Trade and Market in the Early Empires by Karl PolanyiThis is a kind of casebook of examples backing up Polanyis thesis set forth in The Great Transformation, which is that what we know as the economy is something that only came into existence in the late 18th century, along with the concept of scarcity. This book discusses several ancient civilizations, plus some early 20th century non-Western cultures. It then goes on to demolish several key concepts of contemporary economic theory including surplus, accumulation, and market.
Scarcity, entrepreneurship, the universal self-regulating market with fixed prices for goods, and the system of trade as we know it, and economics as the fundamental driving sector for all of society --- are all unique to the modern West. Pace Adam Smith, Marx & Engels, and most modern economists, they are emphatically not natural, universal, or even necessary for the existence of millions at high levels of comfort.
Ancient civilizations and medieval Europe had no economies -- no fixed prices for commodities, no production for markets. People have always exchanged goods, of course, but in the pre-modern world, exchange between individuals was most often done through social networks, always with a non-economic motivation.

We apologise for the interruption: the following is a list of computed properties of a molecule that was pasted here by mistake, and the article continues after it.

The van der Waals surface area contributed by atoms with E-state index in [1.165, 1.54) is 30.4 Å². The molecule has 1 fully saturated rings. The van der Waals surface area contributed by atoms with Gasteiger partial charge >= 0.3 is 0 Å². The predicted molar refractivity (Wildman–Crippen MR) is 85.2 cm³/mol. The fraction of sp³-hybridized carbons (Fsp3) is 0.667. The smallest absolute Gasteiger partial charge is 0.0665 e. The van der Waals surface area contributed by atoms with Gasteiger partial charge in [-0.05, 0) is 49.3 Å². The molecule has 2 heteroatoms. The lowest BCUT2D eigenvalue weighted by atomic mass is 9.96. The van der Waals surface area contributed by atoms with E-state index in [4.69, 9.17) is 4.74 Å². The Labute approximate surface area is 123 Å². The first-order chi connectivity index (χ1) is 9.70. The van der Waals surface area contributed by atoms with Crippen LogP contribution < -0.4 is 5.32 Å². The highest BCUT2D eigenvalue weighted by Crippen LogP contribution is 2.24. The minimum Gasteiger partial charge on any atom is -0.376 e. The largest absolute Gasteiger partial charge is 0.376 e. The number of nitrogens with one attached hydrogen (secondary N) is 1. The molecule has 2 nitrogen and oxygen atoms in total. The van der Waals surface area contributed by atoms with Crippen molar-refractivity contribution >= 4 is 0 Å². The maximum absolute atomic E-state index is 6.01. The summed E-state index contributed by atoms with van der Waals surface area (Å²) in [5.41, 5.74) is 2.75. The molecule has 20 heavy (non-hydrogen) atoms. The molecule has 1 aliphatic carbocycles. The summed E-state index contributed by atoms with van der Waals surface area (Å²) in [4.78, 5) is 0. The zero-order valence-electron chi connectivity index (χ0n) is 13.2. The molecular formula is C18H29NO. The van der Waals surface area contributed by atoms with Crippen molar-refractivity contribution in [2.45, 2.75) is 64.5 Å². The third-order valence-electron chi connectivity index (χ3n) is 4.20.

Trade and its adjuncts -- money, banking, ports, shipping, etc. -- existed, but functioned in totally different ways, primarily as an instrument of empire.
Trade and Market in the Early Empires: Economies in History and Theory
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Published by Henry Regnery Company Seller Rating:. About this Item: Henry Regnery Company, Condition: very good. A Little faded, a little scuffed.
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